Great article. As head of client services, this is one that hits close to home for me. While it is always hard to say no or turn away work, this issue of establishing value is one that every design firm struggles with as they grow and become established. Hold your ground. Not only for your sake, but for everyone in the industry. Do not allow yourself to be reduced to a commodity.

There are a lot of excellent comments, but I’d like to add on to Chris’ comments in particular.

Every design firm uses a “design process” to go from concept to solution, so don’t underestimate the value of applying a structured “sales process” to business opportunities. You do not (should not) respond to every opportunity. Not every client is right for you and you are not right for every client.

At our firm we use a simple 3-stage sales process – Qualify, Advance, Close.

Before you ever sit down and start writing a proposal, you first need to QUALIFY the opportunity and assess the fit. This can (will) save you countless hours not pursuing inappropriate jobs, allowing you to focus on higher yield prospects. The objective of the QUALIFY stage is to determine whether this opportunity is better than other opportunities that you should be pursuing. This is in both your and your client’s best interests.

Basic qualification questions include:

Why is the client approaching us?
Were they referred or how did they get our name?
Are we speaking to the buyer or a low-level manager who will need to sell the job internally?
Is this competitive?
How many bids are being solicited?
Who else are you talking to? Why is it competitive?
Is this job right for us?
Is this type of work best suited for our talents?
Is the client legit?
Has the client written a formal brief outlining expectations, timing, objectives and desired deliverables?
Are the objectives clear?
Is the time frame realistic?
Is the project funded? If not, then that is a big tell. Be careful. They may just be fishing and wasting your time. If yes, then what budget has been allocated? It’s a delicate question, but not an unreasonable ask.
What is the buying process?
How will a decision be made?
Can we present our proposal to the decision maker(s)?
Does the client have reasonable expectations?
What happens if the project is not successful?
How strategic is this project to the client’s business? etc.

At the end of this qualification phase you should be in a better position to determine whether it’s worth your time to move forward. If you vote “thumbs up”, but they will not disclose budget, and you’re confident that you have a ballpark sense of what it will take to achieve their objectives, share your estimate to see if this fits their expectation. This will start a dialog and establish how aligned (or misaligned) you are, and how much additional clarity is needed.

I recently had a client outline a “highly strategic” job for which he did not have a formal written brief. We discussed the scope and importance of the project and then I offered my assessment – based on what he told me and our experience with similar projects, this job feels like a $230K to $250K (USD) job. He responded that he had about $65K. This prompted a further discussion to uncover how out of alignment we were and uncovered additional background that allowed me to reassess my estimate and shift some task to his team. In the end, we arrived at a place where we both agreed that the job could be performed without compromising deliverables for around $125K. With that, we concluded the call and I told him that I’d start drafting a proposal AFTER I received a formal written project brief. To help him in writing that brief, I forwarded him a copy of my notes. The notes of course help both him and me as they were tailored to best position us for the job. It also positioned us in a higher consultative position. Based on this he eliminated the competitive bids and awarded us the job.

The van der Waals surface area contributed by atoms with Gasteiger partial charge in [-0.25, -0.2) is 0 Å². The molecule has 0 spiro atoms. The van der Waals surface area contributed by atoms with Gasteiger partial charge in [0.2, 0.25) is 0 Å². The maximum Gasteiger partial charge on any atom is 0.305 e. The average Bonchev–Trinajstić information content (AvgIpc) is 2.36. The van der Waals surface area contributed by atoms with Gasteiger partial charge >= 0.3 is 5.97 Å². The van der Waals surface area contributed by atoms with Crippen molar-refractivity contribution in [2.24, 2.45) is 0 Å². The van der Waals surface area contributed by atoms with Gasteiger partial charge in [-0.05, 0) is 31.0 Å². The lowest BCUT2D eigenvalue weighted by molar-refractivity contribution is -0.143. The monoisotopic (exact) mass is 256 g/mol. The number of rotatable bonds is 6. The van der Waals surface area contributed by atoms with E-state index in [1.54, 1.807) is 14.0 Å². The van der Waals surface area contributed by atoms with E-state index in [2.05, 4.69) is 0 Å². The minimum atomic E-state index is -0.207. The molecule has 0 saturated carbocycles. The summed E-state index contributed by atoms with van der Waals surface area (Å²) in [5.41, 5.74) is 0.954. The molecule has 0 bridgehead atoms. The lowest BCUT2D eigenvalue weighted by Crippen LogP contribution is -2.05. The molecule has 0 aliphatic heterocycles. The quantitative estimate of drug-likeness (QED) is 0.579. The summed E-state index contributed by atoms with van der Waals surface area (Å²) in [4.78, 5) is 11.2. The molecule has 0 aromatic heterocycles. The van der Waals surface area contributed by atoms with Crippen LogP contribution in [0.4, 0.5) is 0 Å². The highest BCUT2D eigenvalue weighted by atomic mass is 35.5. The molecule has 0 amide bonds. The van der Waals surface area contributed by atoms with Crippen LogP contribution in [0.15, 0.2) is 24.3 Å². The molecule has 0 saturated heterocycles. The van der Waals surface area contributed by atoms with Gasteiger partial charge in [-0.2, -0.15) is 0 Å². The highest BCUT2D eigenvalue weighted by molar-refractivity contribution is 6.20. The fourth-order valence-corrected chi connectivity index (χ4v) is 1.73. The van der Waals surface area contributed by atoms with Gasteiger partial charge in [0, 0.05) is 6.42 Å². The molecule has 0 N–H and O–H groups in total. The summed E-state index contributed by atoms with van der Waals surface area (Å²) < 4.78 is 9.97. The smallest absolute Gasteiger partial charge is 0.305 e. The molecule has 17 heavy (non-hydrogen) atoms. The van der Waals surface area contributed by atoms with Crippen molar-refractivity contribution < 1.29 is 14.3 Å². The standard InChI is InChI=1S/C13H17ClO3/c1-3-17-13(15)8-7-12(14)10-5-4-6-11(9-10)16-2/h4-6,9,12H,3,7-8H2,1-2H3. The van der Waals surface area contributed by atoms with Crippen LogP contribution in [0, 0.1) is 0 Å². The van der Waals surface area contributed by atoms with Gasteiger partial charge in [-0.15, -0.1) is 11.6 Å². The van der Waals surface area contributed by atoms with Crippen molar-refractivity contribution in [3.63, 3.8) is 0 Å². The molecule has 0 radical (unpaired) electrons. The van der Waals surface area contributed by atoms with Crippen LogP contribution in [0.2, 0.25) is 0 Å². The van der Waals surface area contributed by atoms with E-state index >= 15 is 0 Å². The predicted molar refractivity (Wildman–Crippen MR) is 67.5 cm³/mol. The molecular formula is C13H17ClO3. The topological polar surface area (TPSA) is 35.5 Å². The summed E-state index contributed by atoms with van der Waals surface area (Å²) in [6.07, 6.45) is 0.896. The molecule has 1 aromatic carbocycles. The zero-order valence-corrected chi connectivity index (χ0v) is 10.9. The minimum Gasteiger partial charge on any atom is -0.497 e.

In summary – the sales process ENDS when you send a proposal. Once submitted you have little influence on what happens next. Make sure you understand their requirements up front. Your time is too precious to spend responding to every ask, sending it into a black hole and hoping for a positive outcome. Be selective. Make sure the ask is for real. Convince them that you are best for the job before you even start writing the proposal. Be cautious of multi-bid RFPs. Don’t be afraid to decline the offer. Declining the offer could be the best thing for your brand versus compromising, stressing and leaving you feeling that you were taken advantage of.

Hey, great, well written article. It can come down to the business plan of the agency as much as anything. If that’s your position, definitely stick to it.

My own preference would have probably been to find out how we can effectively work within the budget (i.e. they pay less, they get less) and offer that as an alternative. I wouldn’t like to offer the lower price and the same deliverables but sometimes it’s worth just having that discussion with the client (in order to build that trusting relationship).

Of course, I’d have missed out on £45k extra here, so you win some you lose some! ;)